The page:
For many companies, robots and automation are becoming still more important tools for reaching strategic business goals. Now is a good time to ask yourself: Have you incorporated robots into your business strategy? Have your competitors? Where are they in 3-5 years?
Increased globalization and competition in the latest years has made robots and automation an important factor in reaching strategic business goals. With industry 4.0 knocking on the door, more companies are looking to automate, but how can the new technology help them reach their business goals? How can it be incorporated into the business strategy?
Robots can help you deliver on your business goals – if properly implemented
Technological advances in the latest years have made robot and automation technology cheaper and more robust. A wide range of processes can be automated with standard, off-the-shelf solutions.
By working around the clock with cutting-edge precision, robots can, if properly implemented, streamline production tasks and cut costs. They can increase product quality and give you a more predictable quality level.
Robots and automation can also be an answer to some of the demographic challenges the industry is facing. Rising wages and falling unemployment rates in many countries have companies searching high and low for manpower. Apart from handling some tasks themselves, robots can attract specialized talent and actually create more jobs – not take them.
It is, however, not that easy. In order to be successful, investments in complex technology like robots and automation require extensive planning and analysis. When companies buy first and ask questions later, their robot projects tend to fail.
View robots as a strategic initiative and think big – but start small
A good robot project begins with determining the scope. Viewing robots and automation as a strategic initiative instead of a short-term investment can benefit the company in the long run. But one must be careful not to overdo it.
Many robot projects fail because companies decide on so-called “Rolls Royce” projects or “100% solutions” – they want the robot to solve all of their problems at once. Most of the time, this simply is not possible, and projects become much too complex and risky, and investments go bad.
A good piece of advice is: Think big – start small. Thinking big means viewing robots as a long-term, strategic initiative that is not limited to one budget year or one strategic period of e.g. 3 years. This might have you challenge the payback and investment practices of the company, but the technology requires you to be more far-sighted.
Starting small means harvesting low-hanging fruit. Begin by automating one simple task and gain some experience, optimism and whet the appetite among employees. But keep the big picture in mind. Some companies focus too much on their immediate needs and automate tasks without considering the entire line or flow of the factory. Such projects risk standing in the way of later, long-term focused initiatives.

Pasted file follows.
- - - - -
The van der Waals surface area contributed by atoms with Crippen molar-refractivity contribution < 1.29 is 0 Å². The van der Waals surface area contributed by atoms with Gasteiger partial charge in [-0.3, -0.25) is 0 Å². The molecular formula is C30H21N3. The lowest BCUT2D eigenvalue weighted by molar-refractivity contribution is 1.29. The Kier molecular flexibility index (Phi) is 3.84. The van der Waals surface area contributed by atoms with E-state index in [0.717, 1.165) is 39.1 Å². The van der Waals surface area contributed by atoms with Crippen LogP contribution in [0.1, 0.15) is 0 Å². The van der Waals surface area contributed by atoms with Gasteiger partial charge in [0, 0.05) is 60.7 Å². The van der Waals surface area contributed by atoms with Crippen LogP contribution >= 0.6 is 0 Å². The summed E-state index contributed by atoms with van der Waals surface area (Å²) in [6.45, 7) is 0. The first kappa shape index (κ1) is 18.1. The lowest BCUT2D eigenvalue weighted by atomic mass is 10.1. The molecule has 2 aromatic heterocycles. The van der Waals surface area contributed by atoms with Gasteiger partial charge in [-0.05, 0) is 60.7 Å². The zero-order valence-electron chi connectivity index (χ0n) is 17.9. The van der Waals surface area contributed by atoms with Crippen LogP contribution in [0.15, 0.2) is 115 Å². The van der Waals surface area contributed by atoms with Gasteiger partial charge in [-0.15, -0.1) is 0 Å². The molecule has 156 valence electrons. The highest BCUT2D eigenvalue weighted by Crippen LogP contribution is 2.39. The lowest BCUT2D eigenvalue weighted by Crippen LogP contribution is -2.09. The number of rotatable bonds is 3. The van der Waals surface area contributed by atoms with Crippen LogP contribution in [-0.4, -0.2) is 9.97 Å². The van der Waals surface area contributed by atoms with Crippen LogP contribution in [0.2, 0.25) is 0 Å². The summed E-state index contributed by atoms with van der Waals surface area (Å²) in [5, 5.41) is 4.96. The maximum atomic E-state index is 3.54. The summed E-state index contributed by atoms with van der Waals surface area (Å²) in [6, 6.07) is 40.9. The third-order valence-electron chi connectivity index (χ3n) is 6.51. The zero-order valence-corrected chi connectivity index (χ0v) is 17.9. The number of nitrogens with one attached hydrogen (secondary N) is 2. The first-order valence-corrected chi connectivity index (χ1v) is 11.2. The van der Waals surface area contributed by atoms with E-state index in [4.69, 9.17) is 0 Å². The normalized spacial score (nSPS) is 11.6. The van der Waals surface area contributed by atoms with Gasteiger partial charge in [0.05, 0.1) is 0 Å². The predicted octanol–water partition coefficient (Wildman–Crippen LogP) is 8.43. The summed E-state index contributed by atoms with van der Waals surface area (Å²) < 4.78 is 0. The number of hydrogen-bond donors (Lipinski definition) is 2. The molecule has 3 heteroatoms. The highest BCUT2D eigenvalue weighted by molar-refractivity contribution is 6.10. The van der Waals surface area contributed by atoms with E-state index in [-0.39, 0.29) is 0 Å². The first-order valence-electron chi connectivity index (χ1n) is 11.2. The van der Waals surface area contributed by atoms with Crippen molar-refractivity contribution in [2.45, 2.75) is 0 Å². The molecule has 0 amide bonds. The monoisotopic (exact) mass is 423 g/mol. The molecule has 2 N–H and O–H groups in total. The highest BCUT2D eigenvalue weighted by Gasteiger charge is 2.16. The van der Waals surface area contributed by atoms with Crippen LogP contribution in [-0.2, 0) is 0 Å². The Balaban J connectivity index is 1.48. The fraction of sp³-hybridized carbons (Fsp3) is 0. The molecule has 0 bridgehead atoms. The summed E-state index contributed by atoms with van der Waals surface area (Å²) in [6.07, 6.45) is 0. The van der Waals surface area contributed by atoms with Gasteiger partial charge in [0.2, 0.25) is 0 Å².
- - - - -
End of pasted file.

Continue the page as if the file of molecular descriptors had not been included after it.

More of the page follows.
Automation is more than a technical matter
Having decided on the strategic approach, you need to plan the actual robot project. It is important to recognize that robot investments are more than a technical matter. A successful project rests on a solid business case and must ultimately be driven by employees.
What does it matter that a process can be automated, if this won’t deliver on your strategic business goals? Calculating a business case is a way of keeping the project in line with the overall business strategy, whatever it may be. It will help ensure that the robot project actually cuts costs, provides the organization with robot experience, or allows for global scalability etc.
For example, one could automate a process and thereby increase the product quality. But if there is no demand for higher quality –– if e.g. customers do not care if the metal plates you produce have less marks from manual handling – the automation project does not make sense from a financial point of view.
Another all-important factor is the organization and the employees. Introducing robots to the organization can dramatically change work procedures and operating models. Robots have to be operated by employees, and if people are not sufficiently trained and motivated for the change, the project won’t be a success, regardless of its technical or financial prospects.
Consider therefore what the robot solution requires in terms of skills and competences and identify the current capabilities in the workforce. What training is needed for the employees to handle the robot solution?
Consider also how the introduction of robots should be communicated throughout the organization. Often, robots will not eliminate jobs but present an opportunity for employees to learn and further strengthen their profile. If the robot journey is not successfully communicated, however, many cases show that employees will fear for their jobs and obstruct the robot project before it can even begin.
Some questions to ask yourself before automating
Robots and automation hold great potential for companies that wish to cut costs, increase efficiency, and combat the demographical challenges that are facing the industry. Robot initiatives, however, need to be properly planned and integrated into the overall business strategy.
Here are some questions you can ask yourself before automating and thereby avoid some of the common pitfalls:
- What are my strategic business goals?
- How can automation help me achieve these goals?
- What are my actual needs in the production?
- Where do I have the greatest potential for initiating a low-risk automation project?
- Are some departments or factories more mature than others with regard to digitalization?
- Have some departments already undergone change and are therefore more agile than others?
- Do my employees have the proper skills? Can they be trained to handle robots?